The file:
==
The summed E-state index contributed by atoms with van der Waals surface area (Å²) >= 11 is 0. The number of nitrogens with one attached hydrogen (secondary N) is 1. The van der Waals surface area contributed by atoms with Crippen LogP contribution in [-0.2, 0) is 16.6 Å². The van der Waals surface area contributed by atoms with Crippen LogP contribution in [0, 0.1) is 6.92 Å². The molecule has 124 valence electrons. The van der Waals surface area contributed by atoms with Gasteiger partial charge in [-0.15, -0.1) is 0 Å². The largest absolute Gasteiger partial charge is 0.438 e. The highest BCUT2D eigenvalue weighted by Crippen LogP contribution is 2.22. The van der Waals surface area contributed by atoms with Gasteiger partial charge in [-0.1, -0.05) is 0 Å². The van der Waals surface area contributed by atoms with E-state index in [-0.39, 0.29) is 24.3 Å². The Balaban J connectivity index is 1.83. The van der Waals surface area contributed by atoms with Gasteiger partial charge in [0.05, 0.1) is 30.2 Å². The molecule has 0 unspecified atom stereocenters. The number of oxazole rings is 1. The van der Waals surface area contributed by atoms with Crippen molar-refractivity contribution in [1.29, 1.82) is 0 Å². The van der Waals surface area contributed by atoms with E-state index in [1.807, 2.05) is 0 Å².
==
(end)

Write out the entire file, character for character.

The summed E-state index contributed by atoms with van der Waals surface area (Å²) >= 11 is 0. The number of nitrogens with one attached hydrogen (secondary N) is 1. The van der Waals surface area contributed by atoms with Crippen LogP contribution in [-0.2, 0) is 16.6 Å². The van der Waals surface area contributed by atoms with Crippen LogP contribution in [0, 0.1) is 6.92 Å². The molecule has 124 valence electrons. The van der Waals surface area contributed by atoms with Gasteiger partial charge in [-0.15, -0.1) is 0 Å². The largest absolute Gasteiger partial charge is 0.438 e. The highest BCUT2D eigenvalue weighted by Crippen LogP contribution is 2.22. The van der Waals surface area contributed by atoms with Gasteiger partial charge in [-0.1, -0.05) is 0 Å². The van der Waals surface area contributed by atoms with E-state index in [-0.39, 0.29) is 24.3 Å². The Balaban J connectivity index is 1.83. The van der Waals surface area contributed by atoms with Gasteiger partial charge in [0.05, 0.1) is 30.2 Å². The molecule has 0 unspecified atom stereocenters. The number of oxazole rings is 1. The van der Waals surface area contributed by atoms with Crippen molar-refractivity contribution in [1.29, 1.82) is 0 Å². The van der Waals surface area contributed by atoms with E-state index in [1.807, 2.05) is 0 Å².